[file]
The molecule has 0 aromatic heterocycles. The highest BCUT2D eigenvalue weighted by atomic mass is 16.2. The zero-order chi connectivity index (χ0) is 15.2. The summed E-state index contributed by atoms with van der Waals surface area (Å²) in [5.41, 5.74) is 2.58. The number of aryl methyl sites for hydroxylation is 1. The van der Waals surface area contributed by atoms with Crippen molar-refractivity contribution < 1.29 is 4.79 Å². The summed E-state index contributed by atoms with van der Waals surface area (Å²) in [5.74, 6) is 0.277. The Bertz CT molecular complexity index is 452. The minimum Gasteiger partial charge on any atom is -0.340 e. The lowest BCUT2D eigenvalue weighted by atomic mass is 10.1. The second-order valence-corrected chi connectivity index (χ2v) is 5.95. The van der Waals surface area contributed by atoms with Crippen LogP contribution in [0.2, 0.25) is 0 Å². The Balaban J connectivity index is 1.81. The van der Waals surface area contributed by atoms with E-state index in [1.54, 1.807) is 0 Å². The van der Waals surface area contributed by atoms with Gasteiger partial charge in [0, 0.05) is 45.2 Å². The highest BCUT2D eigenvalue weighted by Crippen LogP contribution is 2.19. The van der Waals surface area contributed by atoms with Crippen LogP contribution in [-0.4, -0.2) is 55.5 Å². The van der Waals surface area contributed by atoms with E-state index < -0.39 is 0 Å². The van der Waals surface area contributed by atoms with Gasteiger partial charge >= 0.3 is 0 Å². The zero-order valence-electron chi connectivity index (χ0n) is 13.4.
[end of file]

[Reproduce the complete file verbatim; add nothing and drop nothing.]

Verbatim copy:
The molecule has 0 aromatic heterocycles. The highest BCUT2D eigenvalue weighted by atomic mass is 16.2. The zero-order chi connectivity index (χ0) is 15.2. The summed E-state index contributed by atoms with van der Waals surface area (Å²) in [5.41, 5.74) is 2.58. The number of aryl methyl sites for hydroxylation is 1. The van der Waals surface area contributed by atoms with Crippen molar-refractivity contribution < 1.29 is 4.79 Å². The summed E-state index contributed by atoms with van der Waals surface area (Å²) in [5.74, 6) is 0.277. The Bertz CT molecular complexity index is 452. The minimum Gasteiger partial charge on any atom is -0.340 e. The lowest BCUT2D eigenvalue weighted by atomic mass is 10.1. The second-order valence-corrected chi connectivity index (χ2v) is 5.95. The van der Waals surface area contributed by atoms with Crippen LogP contribution in [0.2, 0.25) is 0 Å². The Balaban J connectivity index is 1.81. The van der Waals surface area contributed by atoms with E-state index in [1.54, 1.807) is 0 Å². The van der Waals surface area contributed by atoms with Gasteiger partial charge in [0, 0.05) is 45.2 Å². The highest BCUT2D eigenvalue weighted by Crippen LogP contribution is 2.19. The van der Waals surface area contributed by atoms with Crippen LogP contribution in [-0.4, -0.2) is 55.5 Å². The van der Waals surface area contributed by atoms with E-state index < -0.39 is 0 Å². The van der Waals surface area contributed by atoms with Gasteiger partial charge >= 0.3 is 0 Å². The zero-order valence-electron chi connectivity index (χ0n) is 13.4.